During the late Fifties, Sunbeam decided that the time was right to get back into the open top roadster market, where they had enjoyed a lot of success during the pre-war years.

Their first attempt, the Alpine Mark I, while well received, had a negative reputation from its bulky appearance and was certainly dated in design. 

That was why Sunbeam wasted little time in replacing the model with a Mark II version,which they launched in October of 1960.

The launch proved to be a brave yet wise move as the Sunbeam Alpine Series II went on to become one of the more iconic and commercially popular open tops of the Sixties.

The Mark II Alpine was typical of the Rootes's resourceful product planning, in which they drew the best parts from their already wide range of vehicles in current productions,

Typical of previous Sunbeam models, which were generally better equipped than their rivals, the Alpine boasted such luxurious features as hand winding windows and a proper heater.

Sunbeam’s soft top was also looked upon as being “ softer and more civilised “than most of its rivals.

The Alpine  Mark  II and the subsequent models in the range were built on a short-wheelbase version on the Minx/Rapier platform (actually coming from the Husky estate car!), while the 1592cc (97 cu in)  engine and transmission was a more powerful version of that used on the Rapier.

With the Mark II version of the Sunbeam Alpine, the Rootes Group’s design team really hit the nail on the head, creating a smart looking two-door sports body which stood out for its prominent fins.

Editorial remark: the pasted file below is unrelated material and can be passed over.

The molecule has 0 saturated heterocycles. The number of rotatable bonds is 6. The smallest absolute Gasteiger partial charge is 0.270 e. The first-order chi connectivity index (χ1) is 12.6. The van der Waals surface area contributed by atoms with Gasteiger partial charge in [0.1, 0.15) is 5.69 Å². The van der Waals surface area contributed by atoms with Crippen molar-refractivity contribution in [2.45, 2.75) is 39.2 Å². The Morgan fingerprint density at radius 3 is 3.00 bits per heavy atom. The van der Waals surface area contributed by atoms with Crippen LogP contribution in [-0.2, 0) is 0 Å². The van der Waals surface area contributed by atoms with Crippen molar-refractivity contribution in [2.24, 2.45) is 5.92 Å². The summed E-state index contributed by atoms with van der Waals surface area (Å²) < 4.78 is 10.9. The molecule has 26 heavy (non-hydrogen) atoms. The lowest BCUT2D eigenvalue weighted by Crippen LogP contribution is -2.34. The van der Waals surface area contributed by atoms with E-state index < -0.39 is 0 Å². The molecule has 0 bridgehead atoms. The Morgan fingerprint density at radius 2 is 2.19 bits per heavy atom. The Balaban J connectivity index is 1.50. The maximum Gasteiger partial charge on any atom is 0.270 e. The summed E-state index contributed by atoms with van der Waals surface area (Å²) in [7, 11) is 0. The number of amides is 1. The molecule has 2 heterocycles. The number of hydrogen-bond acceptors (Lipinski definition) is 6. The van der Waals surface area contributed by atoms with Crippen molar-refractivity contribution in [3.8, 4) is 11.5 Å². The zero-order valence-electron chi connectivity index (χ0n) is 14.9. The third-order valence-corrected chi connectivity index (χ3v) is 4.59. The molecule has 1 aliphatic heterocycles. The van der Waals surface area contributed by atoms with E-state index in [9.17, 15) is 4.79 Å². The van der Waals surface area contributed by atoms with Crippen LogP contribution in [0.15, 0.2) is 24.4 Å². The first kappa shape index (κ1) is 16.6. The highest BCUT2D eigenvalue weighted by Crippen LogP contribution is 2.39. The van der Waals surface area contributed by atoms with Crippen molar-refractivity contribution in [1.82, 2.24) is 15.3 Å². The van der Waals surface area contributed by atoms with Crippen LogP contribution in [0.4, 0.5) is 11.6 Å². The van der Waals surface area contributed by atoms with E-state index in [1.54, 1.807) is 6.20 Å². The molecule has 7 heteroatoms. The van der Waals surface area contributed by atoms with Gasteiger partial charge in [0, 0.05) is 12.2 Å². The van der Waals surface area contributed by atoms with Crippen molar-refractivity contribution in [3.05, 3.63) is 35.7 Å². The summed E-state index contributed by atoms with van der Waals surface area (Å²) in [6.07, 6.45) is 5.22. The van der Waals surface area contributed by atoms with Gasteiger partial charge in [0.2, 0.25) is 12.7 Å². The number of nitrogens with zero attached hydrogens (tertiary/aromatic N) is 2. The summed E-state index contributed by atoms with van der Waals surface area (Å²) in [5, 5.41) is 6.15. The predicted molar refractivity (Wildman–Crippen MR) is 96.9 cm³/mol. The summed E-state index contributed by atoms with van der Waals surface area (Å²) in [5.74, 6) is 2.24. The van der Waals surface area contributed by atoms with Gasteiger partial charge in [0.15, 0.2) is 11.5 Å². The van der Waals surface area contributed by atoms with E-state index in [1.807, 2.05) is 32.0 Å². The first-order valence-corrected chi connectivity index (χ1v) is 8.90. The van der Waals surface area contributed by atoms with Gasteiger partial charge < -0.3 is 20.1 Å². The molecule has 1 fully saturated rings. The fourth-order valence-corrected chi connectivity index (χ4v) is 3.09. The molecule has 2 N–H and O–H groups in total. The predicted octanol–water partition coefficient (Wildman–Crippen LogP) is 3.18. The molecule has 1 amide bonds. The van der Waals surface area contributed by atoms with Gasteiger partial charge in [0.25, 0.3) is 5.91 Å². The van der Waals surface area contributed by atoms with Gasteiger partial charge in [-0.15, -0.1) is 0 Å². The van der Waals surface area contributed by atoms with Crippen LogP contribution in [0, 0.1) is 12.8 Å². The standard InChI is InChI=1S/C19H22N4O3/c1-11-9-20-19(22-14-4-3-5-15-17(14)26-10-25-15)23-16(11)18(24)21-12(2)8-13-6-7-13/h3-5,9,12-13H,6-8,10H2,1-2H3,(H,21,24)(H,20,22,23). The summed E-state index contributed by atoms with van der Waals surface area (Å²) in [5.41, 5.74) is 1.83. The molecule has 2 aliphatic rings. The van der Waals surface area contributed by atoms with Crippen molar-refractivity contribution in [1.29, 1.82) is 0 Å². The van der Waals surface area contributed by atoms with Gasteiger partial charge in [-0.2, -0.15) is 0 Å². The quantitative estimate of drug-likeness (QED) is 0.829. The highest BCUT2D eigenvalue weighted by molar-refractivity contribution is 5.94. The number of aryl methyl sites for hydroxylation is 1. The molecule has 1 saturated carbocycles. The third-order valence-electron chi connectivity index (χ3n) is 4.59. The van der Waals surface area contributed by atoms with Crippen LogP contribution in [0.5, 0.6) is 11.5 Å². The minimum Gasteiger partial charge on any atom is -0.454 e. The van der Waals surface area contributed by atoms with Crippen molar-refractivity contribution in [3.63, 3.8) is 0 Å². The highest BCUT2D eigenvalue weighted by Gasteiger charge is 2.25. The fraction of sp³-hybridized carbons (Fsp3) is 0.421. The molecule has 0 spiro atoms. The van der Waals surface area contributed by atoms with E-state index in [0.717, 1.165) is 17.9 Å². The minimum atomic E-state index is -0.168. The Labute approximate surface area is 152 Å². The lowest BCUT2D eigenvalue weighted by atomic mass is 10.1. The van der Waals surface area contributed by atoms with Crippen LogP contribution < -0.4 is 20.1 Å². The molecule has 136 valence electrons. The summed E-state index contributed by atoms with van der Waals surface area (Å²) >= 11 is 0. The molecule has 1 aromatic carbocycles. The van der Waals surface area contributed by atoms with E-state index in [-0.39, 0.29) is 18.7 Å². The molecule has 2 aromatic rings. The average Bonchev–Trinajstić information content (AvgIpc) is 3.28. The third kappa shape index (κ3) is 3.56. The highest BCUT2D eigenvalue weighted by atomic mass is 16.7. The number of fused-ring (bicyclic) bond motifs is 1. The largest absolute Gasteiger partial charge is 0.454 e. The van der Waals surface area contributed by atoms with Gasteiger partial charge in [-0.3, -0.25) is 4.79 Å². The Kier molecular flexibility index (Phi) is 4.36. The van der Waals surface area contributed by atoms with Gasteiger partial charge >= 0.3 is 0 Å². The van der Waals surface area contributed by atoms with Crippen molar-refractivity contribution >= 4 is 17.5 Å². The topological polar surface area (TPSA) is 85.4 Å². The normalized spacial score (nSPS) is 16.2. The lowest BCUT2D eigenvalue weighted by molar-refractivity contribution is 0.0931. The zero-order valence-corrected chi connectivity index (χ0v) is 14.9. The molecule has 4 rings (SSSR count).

Another plus, especially for UK owners, was that the Alpine’s soft top was attached to the body and did not have to be fished out of the boot when the weather turned inclement. 

Instead when the Alpine’s soft-top, when furled, could be neatly concealed under fold-back steel cover panels behind the seats.

A lift-off aluminium hardtop was available as an optional extra, for those who could do without the need for wind rolling through their hair. 

Throughout the Sixties, Sunbeam continued to update the Alpine, mostly cosmetically with little changes being made technically.

For example, the optional detachable hardtop on the Series III and onwards was produced in steel instead of aluminium (and was more angular).

Also for the Series III, twin fuel tanks replaced the single item fitted to earlier cars, considerably increasing the size of the baggage area.

The Series IV was launched in January 1964 to subdued fanfare.

Design changes were once again the order of the day, as the model had lost most of its tailfins while the grille had become a single chrome bar in place of the previous four-bar unit.  

In October of 1964,in an attempt to improve performance and sales,  the Mark IV Alpine began to be fitted with an all synchromesh gearbox as standard.

The final version of the Sunbeam Alpine series, the V was introduced in October 1965, and this time there were changes aplenty. 

To begin with, the Alpine Series V, came fitted with a more powerful five-bearing engine for the first time.

To increase performance further, the 1724cc (105 cu in) engine was aided by a pair of Stromberg carburettors capable of generating 92bhp, enough to push it the car above the 100mph (161 km/h) barrier for the first time in its history.

This version of the Alpine would turn out to be Sunbeam’s most successful, remaining in production for more than three years.

It was also to be the last of the traditional soft top roadsters , as the Alpine was discontinued in January 1969, to be rapidly replaced by a  totally revamped design, produced as a hardtop only for the Seventies. 

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